Frank Beyer, co-founder of the executive search consultancy LAB & Company, talks in our current WYZE interview about dealing with fear, entrepreneurial courage and the future of leadership in the age of New Work.
Mr. Beyer, strategic decisions are almost associated with a high degree of uncertainty. How do you deal with this and what is typical for such decision-making processes?
Frank Beyer: First of all, it’ss important that decisions are made. And very often they have to be taken under uncertainty. How did I proceed? In such situations I have always tried to gather as much information as possible. By this I mean both, facts and unstructured information – for example, opinions of friends who have a completely different perspective from my point of view. But in the final analysis, as an entrepreneur you have to say, okay, there is always more than one option. And then you have to get through, ready and willing to make decisions. At the same time, as a decision-maker you’re not necessarily a hazard-maker, you must not decide purely in the blue. And then you also have to communicate the decision very clearly – so that this feeling of uncertainty, which always accompanies a decision, does not spill over into the environment, especially not into the employees.
In other words, dealing with fear, uncertainty and excessive demands is part of the entrepreneurial role. But the ex-post stories of decisions are almost hero stories. How do you deal with uncertainty in the top management of companies?
FB: Of course, fear is part of it. As a rule, we don’t deal with it openly; on the whole, silence is being spread over it. It may be tight at times, but there is also luck at play. But afterwards you tend to celebrate the successes rather than think about the fact that you’ve just been lucky again. The human being is more likely to repress the negative things and put the positive ones forward. Does that mean you should talk openly about your fears and insecurities? If you just tell the employees that you have sleepless nights as a boss, fears, insecurities, then people are quickly overwhelmed. Employees also need a place of refuge, a stable zone where they can feel safe, with their own fears. And you shouldn’t overload that with your own topics, but rather give the feeling that you have things under control.
Doesn’t your own kettle boil over at some point?
FB: Yes, of course. As a boss, as a decision maker, I absolutely need a valve. I have to learn to deal with my insecurities before they eat me up – me as a person and me as a decision maker. For example, I need communication. The exchange helps me that things don’t harden too much and weigh like stones on my soul and my decision-making ability. But there are still sleepless nights again and again, which it would be foolish not to admit. I think today’s generation of leaders is so educated that we don’t talk about it. But that is just changing. And that’s why coaching and sparring are becoming increasingly normal. This has been the case in the USA for a long time. It is important that I choose my dialogue partners well. Selective openness is what it’s all about.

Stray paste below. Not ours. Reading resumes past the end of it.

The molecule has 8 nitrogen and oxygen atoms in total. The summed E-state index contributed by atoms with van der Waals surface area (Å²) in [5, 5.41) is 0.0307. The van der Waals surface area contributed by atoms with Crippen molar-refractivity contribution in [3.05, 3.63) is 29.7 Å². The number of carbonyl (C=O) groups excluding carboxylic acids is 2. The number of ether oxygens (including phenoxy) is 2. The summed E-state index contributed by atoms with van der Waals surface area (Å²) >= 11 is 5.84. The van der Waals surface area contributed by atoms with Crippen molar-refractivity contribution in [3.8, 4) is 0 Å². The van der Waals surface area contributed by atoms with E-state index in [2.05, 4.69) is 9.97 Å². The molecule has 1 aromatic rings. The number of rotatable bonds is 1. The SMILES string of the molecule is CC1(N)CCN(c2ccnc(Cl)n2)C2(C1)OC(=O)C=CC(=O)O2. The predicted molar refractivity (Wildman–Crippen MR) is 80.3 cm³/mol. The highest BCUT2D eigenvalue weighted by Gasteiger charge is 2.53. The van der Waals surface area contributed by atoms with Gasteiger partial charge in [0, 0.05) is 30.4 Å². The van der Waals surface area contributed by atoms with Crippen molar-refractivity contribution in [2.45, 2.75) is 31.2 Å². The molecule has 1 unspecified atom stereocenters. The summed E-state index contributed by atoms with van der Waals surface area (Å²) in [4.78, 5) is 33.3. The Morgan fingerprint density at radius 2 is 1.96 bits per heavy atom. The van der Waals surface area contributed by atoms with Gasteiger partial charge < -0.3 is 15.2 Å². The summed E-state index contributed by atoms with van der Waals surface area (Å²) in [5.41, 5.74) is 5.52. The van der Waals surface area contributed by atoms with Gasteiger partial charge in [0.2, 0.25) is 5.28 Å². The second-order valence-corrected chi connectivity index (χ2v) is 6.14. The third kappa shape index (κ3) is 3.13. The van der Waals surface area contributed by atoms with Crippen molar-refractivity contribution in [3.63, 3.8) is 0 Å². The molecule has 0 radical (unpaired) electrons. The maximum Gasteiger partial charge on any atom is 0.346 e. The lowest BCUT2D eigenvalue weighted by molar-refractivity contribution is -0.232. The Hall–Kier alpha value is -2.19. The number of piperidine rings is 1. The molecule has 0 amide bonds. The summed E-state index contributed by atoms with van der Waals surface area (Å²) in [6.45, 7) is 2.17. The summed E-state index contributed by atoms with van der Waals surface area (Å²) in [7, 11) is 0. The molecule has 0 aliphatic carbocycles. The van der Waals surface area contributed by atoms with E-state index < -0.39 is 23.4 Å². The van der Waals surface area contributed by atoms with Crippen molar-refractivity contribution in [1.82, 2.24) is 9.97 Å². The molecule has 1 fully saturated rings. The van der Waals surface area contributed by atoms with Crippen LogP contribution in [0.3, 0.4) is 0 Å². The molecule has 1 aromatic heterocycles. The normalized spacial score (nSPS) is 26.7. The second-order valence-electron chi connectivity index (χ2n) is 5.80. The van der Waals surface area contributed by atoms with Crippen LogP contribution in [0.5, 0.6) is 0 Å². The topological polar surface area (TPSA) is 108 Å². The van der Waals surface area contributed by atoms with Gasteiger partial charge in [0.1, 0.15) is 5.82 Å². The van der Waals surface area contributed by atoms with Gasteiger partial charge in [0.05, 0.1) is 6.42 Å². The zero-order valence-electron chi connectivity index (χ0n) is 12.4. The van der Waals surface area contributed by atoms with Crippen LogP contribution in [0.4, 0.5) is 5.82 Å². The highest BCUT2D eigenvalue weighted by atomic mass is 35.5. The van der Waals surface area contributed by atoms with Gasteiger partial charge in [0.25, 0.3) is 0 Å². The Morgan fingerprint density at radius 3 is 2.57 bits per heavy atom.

At the same time, the willingness to take risks, the incalculable, is an inseparable part of entrepreneurship. Would you agree with the observation that there is a trend to push back this wild, unpredictable element, the disruptive? To dissolve even more participation and reduce decision-making responsibility through even more data, even more incremental steps?
FB: Yes, you can already see that the willingness to make decisions across company types has tended to become smaller. If you exclude most start-ups. Because that’s where you have to make the final decision, you can’t even think much about it. But otherwise, you have more loops. You often rely on the safe number. But as an entrepreneur, also as a top politician, or top researcher, I have to have courage. Otherwise I’ll never really remain an entrepreneur for long. I don’t mean exuberance or recklessness. But at some point there will be a point where you have to say, ‘okay, I’ll just decide now’. It is better to make a decision under uncertainty than no decision at all. At least that’s my attitude. And it has proven itself.
Frank-Walter Steinmeier once remarked that democracy is also threatened by technocrats – not only by democracy enemies. When pragmatism and technology dominate, the original political, which is related to the original entrepreneurial, is pushed back. How can we ensure that this is not lost? And also, the great disruptive visions that one always needs?
FB: We see in politics that the willingness to experiment is very low. You almost opt for the simple, the usual constellation. The latest election results would have offered the opportunity to try out new approaches, such as a black-green coalition in Bavaria. That would have been really exciting. And that would have had stronger legitimacy, purely in terms of the election result. But the decision was made in favor of a conventional, supposedly safe solution. Supposedly, because the last few years have shown that the major parties are actually not doing well with this strategy. But the persistent forces, the fear for the benefices – they are powerful.
This can also be observed in the economy. We want to get as little as possible offended – because we always have a trade-off of interests. We try to drive in the mainstream, shy away from real arguments. We increasingly lack the debate culture and the consistency in decisions.